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White-Bear King Valemon by Theodor Kittelsen.

White-Bear-King-Valemon (Kvitebjørn kong Valemon) is a Norwegian fairy tale. The tale was published as No. 90 in Asbjørnsen and Moe's Norske Folke-Eventyr. Ny Samling (1871).[1] George Webbe Dasent translated it for his Tales from the Fjeld.[2]

The familiar version was collected by the artist August Schneider in 1870 from Setesdal.[3] Jørgen Moe collected a variant of the tale Bygland, summarized in the 2nd edition of Norske Folke-Eventyr (1852).[4][5]

It is Aarne-Thompson type 425A, the search for the lost husband. A similar Norwegian tale that exhibits this motif is East of the Sun and West of the Moon (Asbjørnsen & Moe, No. 41). Others of this type include: The King of Love, The Brown Bear of Norway, The Daughter of the Skies, The Enchanted Pig, The Tale of the Hoodie, Master Semolina, The Enchanted Snake, The Sprig of Rosemary, and The Black Bull of Norroway.[6]


A king had two ugly and mean daughters and one, the youngest, who was beautiful and gentle. She dreamed of a golden wreath. Her father set goldsmiths to make it, but none of them matched her dream. Then she saw a white bear in the woods and it had the wreath. The bear would not give it to her before she agreed to go away with him, and got three days to prepare for the trip. The daughter did not care for anything as long as she had the wreath, and her father was glad of her happiness and thought he could keep off the bear, but when it arrived, it attacked the king's army and defeated them, unscathed.

An illustration by Jenny Nyström

The king sent out his oldest daughter. The bear took her on its back and rushed off with her, but asked her if she had ever sat softer or seen clearer, and she said she had, on her mother's lap, and at her father's court; so the white bear brought her back to the castle.

The next Thursday it came again, and the king tried his second daughter, and she also failed. The third Thursday, the king had sent his third daughter, and she had never sat softer or seen clearer, so it took her to its castle. Every night, it turned into a man and came to her bed in the dark. Every year, she had a child, but as soon as the baby was born, the bear rushed away with it. At the end of three years, she asked to visit her parents. There, her mother gave her a candle so that she could see him. At night, she lit it and looked at him, and a drop of tallow fell on his forehead, waking him. He told her that if she had waited another month, he would have been free of an evil witch queen's spell, but now he must go to the witch's realm and become her husband. He rushed off, but she seized his fur and rode him, though the branches battered her, until she was so tired that she fell off.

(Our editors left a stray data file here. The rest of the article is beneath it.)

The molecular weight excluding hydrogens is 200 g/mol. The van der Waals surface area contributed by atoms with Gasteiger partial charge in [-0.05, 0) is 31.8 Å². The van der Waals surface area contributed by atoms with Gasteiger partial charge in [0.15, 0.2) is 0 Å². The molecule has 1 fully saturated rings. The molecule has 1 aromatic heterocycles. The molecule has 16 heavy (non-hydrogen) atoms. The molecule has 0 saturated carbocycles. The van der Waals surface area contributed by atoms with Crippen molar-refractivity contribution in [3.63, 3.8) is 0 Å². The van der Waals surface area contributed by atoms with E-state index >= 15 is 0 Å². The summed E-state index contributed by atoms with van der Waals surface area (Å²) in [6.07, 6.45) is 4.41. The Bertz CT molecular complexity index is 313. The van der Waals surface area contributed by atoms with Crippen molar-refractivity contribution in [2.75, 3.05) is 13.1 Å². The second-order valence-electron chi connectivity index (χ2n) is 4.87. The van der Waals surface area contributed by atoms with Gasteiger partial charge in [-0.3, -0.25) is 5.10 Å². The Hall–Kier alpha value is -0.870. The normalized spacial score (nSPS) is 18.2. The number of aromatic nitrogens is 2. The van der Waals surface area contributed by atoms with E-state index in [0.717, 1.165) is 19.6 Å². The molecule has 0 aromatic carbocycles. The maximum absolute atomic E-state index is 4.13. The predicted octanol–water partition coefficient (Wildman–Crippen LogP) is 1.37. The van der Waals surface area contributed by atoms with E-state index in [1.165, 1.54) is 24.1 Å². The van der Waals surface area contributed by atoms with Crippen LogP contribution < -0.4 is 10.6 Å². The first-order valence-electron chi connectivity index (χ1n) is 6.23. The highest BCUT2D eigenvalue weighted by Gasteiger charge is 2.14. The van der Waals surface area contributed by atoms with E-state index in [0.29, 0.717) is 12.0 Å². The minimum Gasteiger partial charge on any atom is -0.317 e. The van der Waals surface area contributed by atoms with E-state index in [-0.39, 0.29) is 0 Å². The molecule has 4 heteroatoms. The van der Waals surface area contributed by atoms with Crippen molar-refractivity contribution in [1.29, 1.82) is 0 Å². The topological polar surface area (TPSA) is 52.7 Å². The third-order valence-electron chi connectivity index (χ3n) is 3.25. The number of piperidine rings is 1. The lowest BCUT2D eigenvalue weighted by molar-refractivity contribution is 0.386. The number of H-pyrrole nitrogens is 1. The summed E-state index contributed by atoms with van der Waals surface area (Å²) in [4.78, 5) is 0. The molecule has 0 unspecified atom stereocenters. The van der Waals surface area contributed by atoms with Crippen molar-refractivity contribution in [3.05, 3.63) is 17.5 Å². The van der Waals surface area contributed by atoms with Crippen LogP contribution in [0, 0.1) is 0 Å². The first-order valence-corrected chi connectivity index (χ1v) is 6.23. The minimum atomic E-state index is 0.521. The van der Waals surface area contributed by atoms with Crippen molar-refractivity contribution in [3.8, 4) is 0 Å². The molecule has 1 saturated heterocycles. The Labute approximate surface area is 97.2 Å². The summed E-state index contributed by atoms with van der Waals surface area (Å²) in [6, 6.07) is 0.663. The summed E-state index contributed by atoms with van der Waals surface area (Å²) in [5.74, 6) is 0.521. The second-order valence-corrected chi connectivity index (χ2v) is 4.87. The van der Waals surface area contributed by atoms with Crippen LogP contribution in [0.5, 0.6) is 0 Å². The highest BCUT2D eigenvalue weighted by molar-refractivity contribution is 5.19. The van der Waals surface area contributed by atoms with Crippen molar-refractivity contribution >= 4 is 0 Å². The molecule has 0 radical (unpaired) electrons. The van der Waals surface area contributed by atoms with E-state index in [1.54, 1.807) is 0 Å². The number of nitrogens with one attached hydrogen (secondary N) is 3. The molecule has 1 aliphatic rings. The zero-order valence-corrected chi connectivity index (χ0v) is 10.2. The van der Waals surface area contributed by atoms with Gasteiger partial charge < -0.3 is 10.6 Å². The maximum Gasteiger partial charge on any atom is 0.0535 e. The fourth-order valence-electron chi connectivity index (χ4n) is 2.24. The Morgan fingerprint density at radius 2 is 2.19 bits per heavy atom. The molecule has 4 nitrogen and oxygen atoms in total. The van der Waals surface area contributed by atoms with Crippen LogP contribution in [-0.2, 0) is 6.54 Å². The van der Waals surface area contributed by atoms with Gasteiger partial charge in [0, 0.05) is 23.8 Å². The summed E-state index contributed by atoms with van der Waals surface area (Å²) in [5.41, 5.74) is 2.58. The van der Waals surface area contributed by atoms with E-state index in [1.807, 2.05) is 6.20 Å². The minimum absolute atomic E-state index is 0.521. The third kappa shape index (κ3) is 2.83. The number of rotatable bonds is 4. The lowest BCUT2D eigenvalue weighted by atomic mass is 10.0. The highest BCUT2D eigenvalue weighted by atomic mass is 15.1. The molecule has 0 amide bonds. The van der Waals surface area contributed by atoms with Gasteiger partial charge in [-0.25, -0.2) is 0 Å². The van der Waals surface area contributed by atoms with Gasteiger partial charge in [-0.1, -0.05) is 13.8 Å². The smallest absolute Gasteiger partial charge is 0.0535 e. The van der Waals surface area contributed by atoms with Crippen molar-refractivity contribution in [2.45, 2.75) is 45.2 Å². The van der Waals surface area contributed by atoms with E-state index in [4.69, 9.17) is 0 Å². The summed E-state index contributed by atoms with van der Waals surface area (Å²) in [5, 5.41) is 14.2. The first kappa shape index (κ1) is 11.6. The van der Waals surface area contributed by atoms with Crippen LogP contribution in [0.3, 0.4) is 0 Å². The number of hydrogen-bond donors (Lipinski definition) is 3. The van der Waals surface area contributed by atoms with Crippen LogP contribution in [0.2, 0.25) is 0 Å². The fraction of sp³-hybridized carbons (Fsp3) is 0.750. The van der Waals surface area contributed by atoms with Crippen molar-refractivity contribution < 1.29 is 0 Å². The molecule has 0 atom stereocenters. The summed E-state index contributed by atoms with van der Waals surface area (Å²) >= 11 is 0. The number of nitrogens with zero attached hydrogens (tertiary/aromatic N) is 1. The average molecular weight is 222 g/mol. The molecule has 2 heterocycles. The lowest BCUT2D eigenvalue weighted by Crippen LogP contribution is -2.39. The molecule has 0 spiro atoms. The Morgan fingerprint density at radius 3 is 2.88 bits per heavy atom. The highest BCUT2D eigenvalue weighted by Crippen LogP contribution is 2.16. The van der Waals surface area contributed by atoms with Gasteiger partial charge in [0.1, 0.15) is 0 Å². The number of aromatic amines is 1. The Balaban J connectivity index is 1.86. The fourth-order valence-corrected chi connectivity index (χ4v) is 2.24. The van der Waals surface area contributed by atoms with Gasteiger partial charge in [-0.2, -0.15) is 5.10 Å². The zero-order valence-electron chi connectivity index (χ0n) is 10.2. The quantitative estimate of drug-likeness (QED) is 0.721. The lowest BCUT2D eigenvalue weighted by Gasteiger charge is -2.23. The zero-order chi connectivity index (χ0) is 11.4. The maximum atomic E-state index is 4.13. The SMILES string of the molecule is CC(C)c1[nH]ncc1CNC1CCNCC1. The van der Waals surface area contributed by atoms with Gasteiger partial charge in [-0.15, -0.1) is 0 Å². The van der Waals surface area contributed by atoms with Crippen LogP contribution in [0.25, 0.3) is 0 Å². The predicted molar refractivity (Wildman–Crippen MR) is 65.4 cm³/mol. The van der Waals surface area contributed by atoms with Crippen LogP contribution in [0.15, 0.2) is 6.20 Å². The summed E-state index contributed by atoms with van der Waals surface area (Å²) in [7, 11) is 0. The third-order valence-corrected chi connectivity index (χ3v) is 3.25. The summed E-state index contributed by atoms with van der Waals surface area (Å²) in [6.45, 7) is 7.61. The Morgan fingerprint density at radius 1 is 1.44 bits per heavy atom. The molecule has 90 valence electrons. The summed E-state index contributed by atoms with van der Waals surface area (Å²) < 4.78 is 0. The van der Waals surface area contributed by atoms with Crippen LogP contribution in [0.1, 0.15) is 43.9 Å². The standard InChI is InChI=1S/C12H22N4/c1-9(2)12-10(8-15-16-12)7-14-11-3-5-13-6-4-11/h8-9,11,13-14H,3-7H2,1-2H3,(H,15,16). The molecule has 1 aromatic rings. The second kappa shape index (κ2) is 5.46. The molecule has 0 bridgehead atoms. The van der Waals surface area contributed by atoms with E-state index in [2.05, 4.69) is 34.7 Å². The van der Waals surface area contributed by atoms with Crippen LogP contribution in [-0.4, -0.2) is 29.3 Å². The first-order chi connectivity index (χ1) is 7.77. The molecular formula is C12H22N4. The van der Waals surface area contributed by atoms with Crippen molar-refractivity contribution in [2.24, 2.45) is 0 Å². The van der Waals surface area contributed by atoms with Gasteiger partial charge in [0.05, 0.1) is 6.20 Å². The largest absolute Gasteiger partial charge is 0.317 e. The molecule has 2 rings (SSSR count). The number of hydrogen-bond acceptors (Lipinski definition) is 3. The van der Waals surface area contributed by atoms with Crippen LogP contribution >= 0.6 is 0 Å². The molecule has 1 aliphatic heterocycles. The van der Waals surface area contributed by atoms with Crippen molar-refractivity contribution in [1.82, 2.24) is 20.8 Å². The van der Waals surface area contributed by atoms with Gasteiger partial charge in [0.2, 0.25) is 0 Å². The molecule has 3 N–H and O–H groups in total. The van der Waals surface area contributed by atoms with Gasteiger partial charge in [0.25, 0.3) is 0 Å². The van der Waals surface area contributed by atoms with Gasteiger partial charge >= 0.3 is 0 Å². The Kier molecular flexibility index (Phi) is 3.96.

An illustration by Carl Larsson

The princess searched in a forest until she came to a cottage where an old woman and a little girl were. The old woman told her that the bear had gone by; the little girl had a scissors that, whenever she cut in the air, silk and velvet appeared, but she said the woman had more need of it, and gave it to her. She went on to another hut, with another old woman and little girl. This time, the little girl gave her a flask that poured whatever was wished for and never emptied. She went on to a third hut, where the little girl gave her a cloth that could conjure up food. The fourth night, the princess came to a hut where an old woman had many children who cried for food and had no clothing. The princess fed and clothed them, so the old woman had her husband, a smith, make her iron claws so she could climb the mountainside to the witch's country.

The princess reached the witch's castle. She started to clip out cloth. The witch offered to trade for them; the princess insisted on a night with her sweetheart, and the witch agreed but drugged him, so that she could not wake him. The next day, she bribed her way in with the flask; again the witch had drugged him, but an artisan next door heard her and told the king. The third day, she bribed her way in with the cloth, and the king had not drunk the drink, and they could talk. They come with an idea how to kill the witch.

And so the day arrived when the king was to marry the witch, more witches gathered for this occasion. But the king had carpenters put a trapdoor in a bridge over a deep chasm where the wedding procession would ride, and had it opened so that the witch-bride and her witch-bridesmaids all fell through it. They then took the treasures from the witch's castle and went to his homeland for the real wedding. On the way, they took the little girls, and the princess learned that they were her own daughters, whom the king had taken so they could aid her in her quest.[7][8]

In media[edit]

See also[edit]

A sculpture by Dyre Vaa, located at Anker Bridge in Oslo


  1. ^ Asbjørnsen & Moe 1871, pp. 154–162
  2. ^ Dasent 1874, pp. 353–363
  3. ^ Asbjørnsen & Moe 1871, Norske Folkeventyr:Ny Samling, p.v, p.245
  4. ^ Asbjørnsen & Moe 1871, Ny Samling, p.245
  5. ^ Asbjørnsen & Moe 1852, NFE, pp.466-7
  6. ^ Heidi Anne Heiner, "Tales Similar to East of the Sun & West of the Moon"
  7. ^ "6 mystérieux contes que vous ne connaissiez pas". OEPDL (in French). Retrieved 2018-07-27.
  8. ^ Zeno. "Norwegen, Klara Stroebe: Nordische Volksmärchen, 29. Der weiße Bär König Valemon". www.zeno.org (in German). Retrieved 2018-07-27.
  9. ^ George, Jessica Day. Sun and Moon, Ice and Snow.
    "You, live in a palace?" Frida's eyes were moving from the bear to her youngest daughter, and she looked much more interested than frightened now. She licked her lips.
    "So this is an enchanted bear? Like King Valdemon in the old legends?"